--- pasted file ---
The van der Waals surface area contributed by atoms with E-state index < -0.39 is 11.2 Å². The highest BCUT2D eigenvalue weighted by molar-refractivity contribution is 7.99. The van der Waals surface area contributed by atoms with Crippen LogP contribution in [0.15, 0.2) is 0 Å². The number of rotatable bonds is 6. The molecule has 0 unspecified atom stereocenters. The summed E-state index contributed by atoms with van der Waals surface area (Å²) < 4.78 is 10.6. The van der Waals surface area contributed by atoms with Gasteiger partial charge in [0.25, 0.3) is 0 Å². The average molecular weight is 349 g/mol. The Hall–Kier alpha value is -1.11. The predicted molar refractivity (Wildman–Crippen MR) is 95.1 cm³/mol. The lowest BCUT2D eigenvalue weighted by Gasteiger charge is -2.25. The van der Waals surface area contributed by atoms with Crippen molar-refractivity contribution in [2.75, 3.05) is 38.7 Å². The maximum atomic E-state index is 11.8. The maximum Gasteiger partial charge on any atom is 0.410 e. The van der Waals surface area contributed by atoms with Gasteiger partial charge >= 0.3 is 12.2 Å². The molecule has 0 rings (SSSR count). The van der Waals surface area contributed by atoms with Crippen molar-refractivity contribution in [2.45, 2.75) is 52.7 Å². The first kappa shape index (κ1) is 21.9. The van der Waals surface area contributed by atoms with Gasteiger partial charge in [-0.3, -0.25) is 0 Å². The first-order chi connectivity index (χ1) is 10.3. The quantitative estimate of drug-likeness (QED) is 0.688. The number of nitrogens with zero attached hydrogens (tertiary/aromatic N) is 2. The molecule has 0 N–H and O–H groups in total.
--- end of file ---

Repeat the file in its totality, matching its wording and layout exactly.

The van der Waals surface area contributed by atoms with E-state index < -0.39 is 11.2 Å². The highest BCUT2D eigenvalue weighted by molar-refractivity contribution is 7.99. The van der Waals surface area contributed by atoms with Crippen LogP contribution in [0.15, 0.2) is 0 Å². The number of rotatable bonds is 6. The molecule has 0 unspecified atom stereocenters. The summed E-state index contributed by atoms with van der Waals surface area (Å²) < 4.78 is 10.6. The van der Waals surface area contributed by atoms with Gasteiger partial charge in [0.25, 0.3) is 0 Å². The average molecular weight is 349 g/mol. The Hall–Kier alpha value is -1.11. The predicted molar refractivity (Wildman–Crippen MR) is 95.1 cm³/mol. The lowest BCUT2D eigenvalue weighted by Gasteiger charge is -2.25. The van der Waals surface area contributed by atoms with Crippen molar-refractivity contribution in [2.75, 3.05) is 38.7 Å². The maximum atomic E-state index is 11.8. The maximum Gasteiger partial charge on any atom is 0.410 e. The van der Waals surface area contributed by atoms with Gasteiger partial charge >= 0.3 is 12.2 Å². The molecule has 0 rings (SSSR count). The van der Waals surface area contributed by atoms with Crippen molar-refractivity contribution in [2.45, 2.75) is 52.7 Å². The first kappa shape index (κ1) is 21.9. The van der Waals surface area contributed by atoms with Gasteiger partial charge in [-0.3, -0.25) is 0 Å². The first-order chi connectivity index (χ1) is 10.3. The quantitative estimate of drug-likeness (QED) is 0.688. The number of nitrogens with zero attached hydrogens (tertiary/aromatic N) is 2. The molecule has 0 N–H and O–H groups in total.